My reflection on MOOCs

Here is a collection of my comments and reflection on FB group.

MOOCs as learning opportunity and connections

We are born to learn, and when we were babies, did we stop learning? From our dad, mum, brothers, sisters, before institutions. I see all learning as a continuum, once we are born, till we “die”. Institutions do play a role, and so do educators, peer learners, and many of our “friends” and “relatives” in our early growth. Even when we have left schools (or institutions), we are still experimenting our learning with others, our environment, with trial and errors, and our wisdom. Aren’t MOOCs there just to bring people “closer” together, irrespective of the status, qualifications, background, or skills level. What makes education (someone teaching us, or the teaching on us)? It is the care and support, the encouragement and inspiration which makes us feel important, in learning. When we failed, that may be the opportunity for us to learn best, where we realized that we are in need of perceiving things differently to better understand ourselves, in terms of strengths and areas of development. That is where MOOCs might be exploited as a window of opportunity, where we connect to share our understanding of each others, and how we perceive things from different angles, and see our differences in a different light.

MOOCs for the development of vocational and management skills and life-long learning

If education is designed to prepare people for developing skills for work, or to improve their existing knowledge and skills (competency), then surely xMOOCs might fulfill some of the aspirations from a provider point of view. How would these vision and mission of providers be matched with those of the learners? What are the assumptions behind the creation, design and delivery of MOOCs (both xMOOCs & cMOOCs)?  Have we asked and learnt what, how and why they are for?  We all hope cMOOCs could remain a neutral ground supportive of education.  That may both be an Utopian education model and a realistic one, depending again on what you (or we) want to achieve.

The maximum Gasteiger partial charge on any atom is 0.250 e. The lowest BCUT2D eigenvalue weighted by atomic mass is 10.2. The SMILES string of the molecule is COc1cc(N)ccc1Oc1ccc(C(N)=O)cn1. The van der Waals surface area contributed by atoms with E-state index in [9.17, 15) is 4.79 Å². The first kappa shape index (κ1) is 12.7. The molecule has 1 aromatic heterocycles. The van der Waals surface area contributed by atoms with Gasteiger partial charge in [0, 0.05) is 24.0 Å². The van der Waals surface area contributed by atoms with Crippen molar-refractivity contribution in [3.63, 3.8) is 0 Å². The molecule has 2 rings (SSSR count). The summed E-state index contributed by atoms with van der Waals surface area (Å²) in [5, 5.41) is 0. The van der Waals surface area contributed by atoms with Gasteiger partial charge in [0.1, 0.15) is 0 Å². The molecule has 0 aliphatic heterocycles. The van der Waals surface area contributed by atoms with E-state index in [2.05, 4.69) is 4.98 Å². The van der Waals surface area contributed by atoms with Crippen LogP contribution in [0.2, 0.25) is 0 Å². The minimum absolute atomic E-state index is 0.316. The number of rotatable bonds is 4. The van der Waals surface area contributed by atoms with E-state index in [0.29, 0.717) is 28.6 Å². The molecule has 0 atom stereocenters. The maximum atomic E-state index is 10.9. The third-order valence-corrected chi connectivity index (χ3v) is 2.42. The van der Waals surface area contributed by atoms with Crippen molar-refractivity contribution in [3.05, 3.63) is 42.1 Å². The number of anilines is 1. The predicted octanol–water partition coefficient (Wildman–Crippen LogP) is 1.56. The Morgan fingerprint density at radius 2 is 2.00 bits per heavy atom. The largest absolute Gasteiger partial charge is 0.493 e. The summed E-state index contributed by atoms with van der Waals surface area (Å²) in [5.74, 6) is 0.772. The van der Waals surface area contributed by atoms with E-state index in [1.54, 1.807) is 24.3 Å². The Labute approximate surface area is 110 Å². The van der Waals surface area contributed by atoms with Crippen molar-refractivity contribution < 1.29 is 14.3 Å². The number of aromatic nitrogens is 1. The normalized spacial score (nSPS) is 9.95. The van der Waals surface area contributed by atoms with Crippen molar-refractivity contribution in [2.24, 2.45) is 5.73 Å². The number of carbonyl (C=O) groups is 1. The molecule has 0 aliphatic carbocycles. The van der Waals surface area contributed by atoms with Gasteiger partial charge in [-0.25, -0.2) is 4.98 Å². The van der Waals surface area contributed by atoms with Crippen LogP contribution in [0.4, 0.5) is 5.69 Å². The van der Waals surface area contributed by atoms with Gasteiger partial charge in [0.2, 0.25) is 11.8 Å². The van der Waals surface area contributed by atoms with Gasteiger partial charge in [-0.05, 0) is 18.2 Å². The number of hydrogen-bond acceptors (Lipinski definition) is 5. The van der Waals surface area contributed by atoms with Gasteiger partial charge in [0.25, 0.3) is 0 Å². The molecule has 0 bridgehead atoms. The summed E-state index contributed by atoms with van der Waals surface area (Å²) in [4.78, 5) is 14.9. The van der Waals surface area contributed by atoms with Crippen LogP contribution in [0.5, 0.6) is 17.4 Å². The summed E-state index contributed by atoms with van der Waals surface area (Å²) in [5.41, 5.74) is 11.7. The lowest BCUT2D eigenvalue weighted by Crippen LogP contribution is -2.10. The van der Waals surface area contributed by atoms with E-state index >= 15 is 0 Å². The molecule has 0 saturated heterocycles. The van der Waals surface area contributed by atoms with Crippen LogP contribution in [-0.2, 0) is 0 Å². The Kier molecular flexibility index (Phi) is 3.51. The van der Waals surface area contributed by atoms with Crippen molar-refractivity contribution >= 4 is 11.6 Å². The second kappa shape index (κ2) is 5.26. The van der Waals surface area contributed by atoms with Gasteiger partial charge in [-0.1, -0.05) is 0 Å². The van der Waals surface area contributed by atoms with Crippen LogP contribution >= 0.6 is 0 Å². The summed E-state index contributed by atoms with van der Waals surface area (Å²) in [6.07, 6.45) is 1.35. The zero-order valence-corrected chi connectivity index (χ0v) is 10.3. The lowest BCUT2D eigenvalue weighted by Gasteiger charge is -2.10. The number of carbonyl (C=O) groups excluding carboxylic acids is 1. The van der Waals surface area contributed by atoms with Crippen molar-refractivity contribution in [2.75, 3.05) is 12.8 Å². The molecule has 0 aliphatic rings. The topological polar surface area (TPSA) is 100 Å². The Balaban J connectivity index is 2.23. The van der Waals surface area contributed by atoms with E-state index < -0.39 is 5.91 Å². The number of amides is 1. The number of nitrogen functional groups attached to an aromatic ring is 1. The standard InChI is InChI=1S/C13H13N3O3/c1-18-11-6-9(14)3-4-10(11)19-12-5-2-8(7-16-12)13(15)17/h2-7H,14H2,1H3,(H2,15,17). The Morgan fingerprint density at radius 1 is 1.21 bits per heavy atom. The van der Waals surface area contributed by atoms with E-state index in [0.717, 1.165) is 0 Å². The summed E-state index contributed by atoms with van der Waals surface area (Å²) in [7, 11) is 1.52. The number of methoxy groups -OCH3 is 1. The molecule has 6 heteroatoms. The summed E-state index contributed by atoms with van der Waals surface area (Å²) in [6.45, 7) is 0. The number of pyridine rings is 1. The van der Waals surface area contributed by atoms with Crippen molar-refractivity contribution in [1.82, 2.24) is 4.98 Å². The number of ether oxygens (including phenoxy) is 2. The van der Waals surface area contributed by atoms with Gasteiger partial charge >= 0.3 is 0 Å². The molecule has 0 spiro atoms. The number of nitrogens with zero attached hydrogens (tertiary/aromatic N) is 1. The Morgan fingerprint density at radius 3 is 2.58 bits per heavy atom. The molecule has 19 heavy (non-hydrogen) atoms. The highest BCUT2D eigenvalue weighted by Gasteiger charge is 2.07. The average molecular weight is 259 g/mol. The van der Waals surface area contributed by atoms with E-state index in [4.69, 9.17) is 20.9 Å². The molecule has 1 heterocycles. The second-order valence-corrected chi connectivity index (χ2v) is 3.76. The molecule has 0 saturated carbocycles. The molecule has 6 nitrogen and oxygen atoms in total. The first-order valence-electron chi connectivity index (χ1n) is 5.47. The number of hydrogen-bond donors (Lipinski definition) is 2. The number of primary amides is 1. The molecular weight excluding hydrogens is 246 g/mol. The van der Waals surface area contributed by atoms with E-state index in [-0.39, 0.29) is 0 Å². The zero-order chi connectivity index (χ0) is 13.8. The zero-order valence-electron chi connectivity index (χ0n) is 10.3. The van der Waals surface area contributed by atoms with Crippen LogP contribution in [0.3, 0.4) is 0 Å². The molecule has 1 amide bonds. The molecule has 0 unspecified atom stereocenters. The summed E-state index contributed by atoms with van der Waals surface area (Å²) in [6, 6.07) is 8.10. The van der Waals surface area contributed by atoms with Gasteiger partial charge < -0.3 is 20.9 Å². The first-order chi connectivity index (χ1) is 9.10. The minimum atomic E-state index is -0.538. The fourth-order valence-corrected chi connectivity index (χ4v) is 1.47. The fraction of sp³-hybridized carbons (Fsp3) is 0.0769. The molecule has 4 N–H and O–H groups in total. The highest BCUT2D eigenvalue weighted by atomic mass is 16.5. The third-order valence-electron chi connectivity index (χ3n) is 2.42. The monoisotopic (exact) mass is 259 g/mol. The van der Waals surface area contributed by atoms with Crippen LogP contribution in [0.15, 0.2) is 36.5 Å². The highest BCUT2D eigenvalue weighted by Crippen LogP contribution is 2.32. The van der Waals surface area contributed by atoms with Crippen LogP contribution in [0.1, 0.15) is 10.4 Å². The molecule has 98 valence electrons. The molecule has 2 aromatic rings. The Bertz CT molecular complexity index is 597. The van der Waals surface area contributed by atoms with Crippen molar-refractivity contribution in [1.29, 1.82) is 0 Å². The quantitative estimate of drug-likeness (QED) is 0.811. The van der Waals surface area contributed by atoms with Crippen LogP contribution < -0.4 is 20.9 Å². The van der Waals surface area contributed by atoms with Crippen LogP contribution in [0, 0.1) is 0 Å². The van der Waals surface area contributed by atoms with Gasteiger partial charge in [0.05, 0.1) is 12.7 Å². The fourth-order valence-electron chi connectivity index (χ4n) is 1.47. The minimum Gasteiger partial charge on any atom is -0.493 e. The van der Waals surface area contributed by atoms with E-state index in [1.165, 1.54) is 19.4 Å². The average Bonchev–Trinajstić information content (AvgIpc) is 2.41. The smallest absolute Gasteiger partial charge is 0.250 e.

There are lots of MOOCs focusing on the training of skills based on Vocational Education and Training and computer programming, which seem to be quite easy to learn, providing you follow the procedures, and work out some of the exercises, answer the quizzes and tests etc. That is based on the knowledge transmission model, where the students would be expected to demonstrate the achievement of learning or performance outcomes by understanding the knowledge and applying them in specific ways. These sort of knowledge and skills could more easily be translated into OER and put into use in MOOCs, even without much intervention by teachers or professors. If we take a look at the programs available from the Youtube and various education programs (like the Yale, MIT, Stanford OERs), we would soon find that we have such an abundance of information and OERs that we just haven’t exploited them in MOOCs (due partly to the copyright, and the inability to customize them for our needs). Indeed, there are still lots of participants of MOOCs who have already got their Bachelors or Masters/PhDs. So, MOOCs seem to be filling the gap of life-long learning, rather than those who haven’t got the chance to attend universities, at the moment. Besides, there is a famous motto: You don’t need a butcher’s knife to butcher a chicken. This means that having professors teaching in MOOCs may be great so far if the “students” are “really” learning a lot from the teaching, and that those students really understand the “advanced concepts and knowledge” normally delivered at a University level course – at undergraduate or graduate level. May be, graduate students – Masters and PhDs have already mastered most of the skills necessary to conduct independent researches or to teach others using effective strategies. Would most professors still like to conduct researches, apart from teaching?

MOOCs and Assessment

Do these look familiar to you?

“Are we going to have a test on this next week? Which part of this lesson would be tested? What sort of questions would appear in our test? What are the answers to those questions?” Do these sound familiar in typical lessons? Are these typical questions from students who wish to get high grades in their examinations? Weren’t those the days when “we” as students want to learn more effectively and have a great learning experience? What percentage of students would get an overall A’s? Less than 5%, or 2%? Yes, with xMOOCs, students could try and get As by repeating the quizzes, assignments until “perfection”, etc. Isn’t that perfect? May be, but in a business setting, would that be the case? Do things right the first time – and this would result in no defects, less re-work, at work and in study! Do xMOOCs address these basic problems of learning?